The Imagery of American Hypocrisy in Poetry
Poetry has been used since its inception to send strong messages about current and historical issues, and these are often political in nature. In their poems “next to of course god america i” and “King Cotton, 1907” from “Scenes from a Documentary History of Mississippi,” E.E. Cummings and Natasha Trethewey, respectively, explore the nationalism and political landscape of the United States. Although these authors come from vastly different backgrounds and represent unique perspectives, it is clear how each poet is able to convey their ideas through their ability to present vivid images. The effects of the imagery and meticulously selected language which these poets use can be demonstrated well through the ideas of the six powers of poetry in Robert Bly’s What the Image Can Do. E.E. Cummings was a pacifist and volunteered to work for the ambulance service in France during the First World War. In 1917, he was arrested for treason thanks to his pastime of leaving mysterious comments in his letters to home and was detained for several months. The next year, the United States entered the war, and Cummings was drafted into the U.S. Army (“E.E. Cummings,” 2017). These experiences, particularly his involvement in the Army combined with his distaste for war, led Cummings to write poetry with anti-nationalist themes which called out the hypocrisy of American ideals.
His 1926 poem, “next to of course god america i” is something of a parody of a traditional Shakespearean sonnet. One of the most interesting aspects of this poem is that Cummings uses unconventional mechanics in a traditional form in order to create an ironic piece on American national zeal. When one reads it aloud, it is a rushed, manic chant of patriotic songs and pro-American sentiments that slowly collapse into a tragic image of young men rushing “like lions into the roaring slaughter” in the name of liberty (11). The first line, “next to of course god america i” sets the stage for the rest of the poem, outlining the trifecta of American ideals in the order that sounds most honorable: God, country, and individual liberty (1). America should be a top priority, Cummings’ fellow citizens suggest, second only to God, of course.
Cummings’ mastery of Bly’s powers of poetry is apparent from the first line. Specifically, Bly discusses the power of the spoken language and as Frost calls it, “sentence sound,” which becomes quite evident after a read through this poem (38). The intertextuality that can be more difficult to identify in other poems is clearly used to Cummings’ advantage here, as the language of the first half is primarily derived from well-known American anthems and sayings, creating a tapestry depicting a picture of Americana. Some of the language is childish, reflecting puritanical standards of proper behavior like “by gorry by jingo by gee by gosh by gum” (7-8). By using familiar phrases, Cummings shows the reader that they too, have been exposed to (and likely fallen prey to, in his opinion) the brainwashing effects of an extreme, unifying national identity based on pride. The feelings of love of country are expected to be universal, as evidenced by Cummings’ sentiment “…in every language, even deafanddumb” (6).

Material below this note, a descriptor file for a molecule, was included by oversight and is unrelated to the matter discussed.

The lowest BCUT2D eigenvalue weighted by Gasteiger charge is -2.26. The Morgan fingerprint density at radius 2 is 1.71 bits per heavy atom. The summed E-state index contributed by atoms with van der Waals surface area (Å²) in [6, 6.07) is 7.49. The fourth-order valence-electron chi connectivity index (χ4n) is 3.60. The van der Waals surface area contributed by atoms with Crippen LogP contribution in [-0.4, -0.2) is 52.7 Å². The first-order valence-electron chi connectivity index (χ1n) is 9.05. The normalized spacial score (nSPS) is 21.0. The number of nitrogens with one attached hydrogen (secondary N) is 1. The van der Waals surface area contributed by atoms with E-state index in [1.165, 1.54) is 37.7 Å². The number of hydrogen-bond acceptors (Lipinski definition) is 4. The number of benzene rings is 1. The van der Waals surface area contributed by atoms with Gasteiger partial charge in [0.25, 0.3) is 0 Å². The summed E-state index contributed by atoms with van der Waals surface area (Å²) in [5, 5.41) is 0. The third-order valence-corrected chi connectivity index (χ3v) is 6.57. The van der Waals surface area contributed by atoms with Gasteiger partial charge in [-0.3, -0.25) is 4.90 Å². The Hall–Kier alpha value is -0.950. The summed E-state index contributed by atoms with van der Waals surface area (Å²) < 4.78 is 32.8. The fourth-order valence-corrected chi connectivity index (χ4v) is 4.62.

The imagery of the second half also greatly adds to the meaning of this poem. The tone shifts, becoming darker and more comprehensible. This accompanies a more specific image of war when he writes, “why talk of beauty what could be more beautiful than these heroic happy dead who rushed like lions to the roaring slaughter they did not stop to think they died instead then shall the voice of liberty be mute?” (9-15). By calling the “slaughter” of soldiers who were happy to lay down their lives for their country “beautiful,” Cummings again identifies the hypocrisy of a country that encourages personal liberty but takes away the freedom of life of those sent to war. The final line, “He spoke. And drank rapidly a glass of water” exists separately from the rest of the sonnet, both physically by a space and conceptually, as it is the only line which is not a part of the quote that comprises the rest of the poem. Although this line is simple, it conjures a powerful image: the speaker, exhausted from spouting the propaganda and then horrors, must drink a glass of water to recover. The uses of the previous two powers lead to Bly’s third power, psychic weight (39). Although every good poem carries a certain amount of psychic weight, the emotions evoked by this one—confusion and a struggle between pride and shame—are less common.